Bone-Building Drugs May Cut Breast Cancer Risk
Women Who Take Bisphosphonates About One-Third Less Likely to Develop Cancer
Bisphosphonates and Breast Cancer Recurrence
The new research builds on a
study presented at last year's breast cancer meeting showing that the
intravenous bisphosphonate Zometa appears to prevent breast cancer from coming
Animal and lab research suggests that the drugs may fight breast cancer in a
number of ways -- by directly killing tumor cells, by cutting off their blood
supply, or by stimulating the immune system to mount an attack against the
tumor, Chlebowski says.
In fact, there's every reason to expect that the drugs may protect against
other types of cancer as well, he says, adding that future study testing that
hypothesis is planned.
Using Women's Health Initiative data, Chlebowski and colleagues researchers
compared breast cancer rates in 2,816 women who reported using oral
bisphosphonates at the start of the study with those of 151,592 women who said
they did not take the drugs.
The women were followed for an average of 7.8 years. During that time, 5,156
of the women developed breast cancer, with 64 of the cases among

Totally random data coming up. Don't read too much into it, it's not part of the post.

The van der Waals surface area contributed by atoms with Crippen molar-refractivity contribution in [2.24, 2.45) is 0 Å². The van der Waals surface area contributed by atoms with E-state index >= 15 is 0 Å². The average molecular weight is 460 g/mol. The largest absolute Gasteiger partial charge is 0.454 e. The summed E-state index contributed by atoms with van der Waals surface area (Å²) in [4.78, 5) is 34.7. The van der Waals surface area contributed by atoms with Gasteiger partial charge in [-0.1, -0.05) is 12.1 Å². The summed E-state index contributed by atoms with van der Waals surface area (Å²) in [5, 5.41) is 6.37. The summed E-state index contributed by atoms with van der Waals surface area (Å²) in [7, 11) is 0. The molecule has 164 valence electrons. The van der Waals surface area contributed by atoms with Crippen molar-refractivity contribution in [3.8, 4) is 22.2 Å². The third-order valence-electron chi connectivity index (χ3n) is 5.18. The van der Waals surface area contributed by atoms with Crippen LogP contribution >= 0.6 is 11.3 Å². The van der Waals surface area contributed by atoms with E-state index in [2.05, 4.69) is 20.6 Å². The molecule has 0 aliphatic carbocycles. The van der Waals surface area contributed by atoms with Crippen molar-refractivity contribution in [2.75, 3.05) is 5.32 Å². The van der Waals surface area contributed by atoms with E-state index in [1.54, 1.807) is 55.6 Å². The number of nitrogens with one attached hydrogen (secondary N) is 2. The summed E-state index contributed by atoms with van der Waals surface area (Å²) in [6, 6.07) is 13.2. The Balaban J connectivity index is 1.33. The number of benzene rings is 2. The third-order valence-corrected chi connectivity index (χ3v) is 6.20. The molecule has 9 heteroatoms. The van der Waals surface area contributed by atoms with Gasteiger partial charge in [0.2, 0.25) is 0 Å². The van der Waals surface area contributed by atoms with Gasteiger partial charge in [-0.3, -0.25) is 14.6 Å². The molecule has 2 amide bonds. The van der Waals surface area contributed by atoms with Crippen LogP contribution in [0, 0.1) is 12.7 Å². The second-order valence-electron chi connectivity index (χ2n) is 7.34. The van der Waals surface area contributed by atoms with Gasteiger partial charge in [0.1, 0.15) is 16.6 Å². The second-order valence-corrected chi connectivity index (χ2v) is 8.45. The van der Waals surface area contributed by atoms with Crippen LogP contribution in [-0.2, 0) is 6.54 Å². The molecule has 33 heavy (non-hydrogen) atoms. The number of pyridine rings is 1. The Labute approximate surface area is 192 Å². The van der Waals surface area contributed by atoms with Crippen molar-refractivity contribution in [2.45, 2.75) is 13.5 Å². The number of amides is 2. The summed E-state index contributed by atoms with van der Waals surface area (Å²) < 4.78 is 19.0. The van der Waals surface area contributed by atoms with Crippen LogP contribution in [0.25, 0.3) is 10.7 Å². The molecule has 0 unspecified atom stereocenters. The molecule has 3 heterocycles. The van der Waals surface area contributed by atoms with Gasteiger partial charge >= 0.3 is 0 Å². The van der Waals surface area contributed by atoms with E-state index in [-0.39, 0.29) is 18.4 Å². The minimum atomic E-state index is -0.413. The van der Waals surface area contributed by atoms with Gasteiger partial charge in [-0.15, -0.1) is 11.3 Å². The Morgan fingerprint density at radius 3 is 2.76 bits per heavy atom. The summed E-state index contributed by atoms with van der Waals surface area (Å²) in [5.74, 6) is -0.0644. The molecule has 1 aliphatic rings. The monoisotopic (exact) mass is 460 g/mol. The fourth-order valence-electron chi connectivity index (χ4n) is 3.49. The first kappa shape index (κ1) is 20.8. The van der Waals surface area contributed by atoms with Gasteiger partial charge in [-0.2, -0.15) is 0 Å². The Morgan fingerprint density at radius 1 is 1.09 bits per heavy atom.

After taking into account the women's bone mineral density, this translated
to a 31% lower risk of cancer among bisphosphonates users.
"Since bisphosphonates are prescribed for women with low bone mineral
density -- and low bone mineral density has been associated with lower breast
cancer incidence -- it's important to correct for that," Chlebowski says.
Israeli Breast Cancer Study
The second study involved more than 4,000 women in Israel, about half of
whom had breast cancer. Using pharmacy records, the researchers determined
whether the women had taken bisphosphonates.
After taking into account a variety of risk factors for breast cancer
including age, ethnicity, fruit consumption, sports activity, family history of
breast cancer, and body mass index, women who took the drugs for over a year
were 29% less likely to have breast cancer than women who did not.
Taking the drugs for longer didn't appear to offer any more protection than
taking them for one year, the study showed.
"Importantly, the tumors that developed among bisphosphonates users were
more likely to be estrogen-receptor-positive," says study head Gad Rennert, MD,
PhD, of the Technion-Israel Institute of Technology. Tumors that are fueled by
estrogen have a better prognosis.